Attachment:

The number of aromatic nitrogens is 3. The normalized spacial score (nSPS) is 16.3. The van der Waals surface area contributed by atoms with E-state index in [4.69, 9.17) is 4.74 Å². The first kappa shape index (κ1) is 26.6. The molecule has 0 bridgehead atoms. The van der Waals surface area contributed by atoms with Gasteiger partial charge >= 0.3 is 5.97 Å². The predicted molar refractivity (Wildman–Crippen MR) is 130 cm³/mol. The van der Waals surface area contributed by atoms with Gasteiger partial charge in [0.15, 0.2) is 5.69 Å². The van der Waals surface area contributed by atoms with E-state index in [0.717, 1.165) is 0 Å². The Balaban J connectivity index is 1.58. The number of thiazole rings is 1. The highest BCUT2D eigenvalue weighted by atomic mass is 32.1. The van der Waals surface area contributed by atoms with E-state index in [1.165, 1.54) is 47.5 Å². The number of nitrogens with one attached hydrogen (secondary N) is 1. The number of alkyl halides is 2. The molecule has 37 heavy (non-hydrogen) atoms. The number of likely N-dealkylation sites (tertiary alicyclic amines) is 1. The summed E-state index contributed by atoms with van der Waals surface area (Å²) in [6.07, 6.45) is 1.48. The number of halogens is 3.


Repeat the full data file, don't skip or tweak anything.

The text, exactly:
The number of aromatic nitrogens is 3. The normalized spacial score (nSPS) is 16.3. The van der Waals surface area contributed by atoms with E-state index in [4.69, 9.17) is 4.74 Å². The first kappa shape index (κ1) is 26.6. The molecule has 0 bridgehead atoms. The van der Waals surface area contributed by atoms with Gasteiger partial charge >= 0.3 is 5.97 Å². The predicted molar refractivity (Wildman–Crippen MR) is 130 cm³/mol. The van der Waals surface area contributed by atoms with Gasteiger partial charge in [0.15, 0.2) is 5.69 Å². The van der Waals surface area contributed by atoms with E-state index in [0.717, 1.165) is 0 Å². The Balaban J connectivity index is 1.58. The number of thiazole rings is 1. The highest BCUT2D eigenvalue weighted by atomic mass is 32.1. The van der Waals surface area contributed by atoms with E-state index in [1.165, 1.54) is 47.5 Å². The number of nitrogens with one attached hydrogen (secondary N) is 1. The number of alkyl halides is 2. The molecule has 37 heavy (non-hydrogen) atoms. The number of likely N-dealkylation sites (tertiary alicyclic amines) is 1. The summed E-state index contributed by atoms with van der Waals surface area (Å²) in [6.07, 6.45) is 1.48. The number of halogens is 3.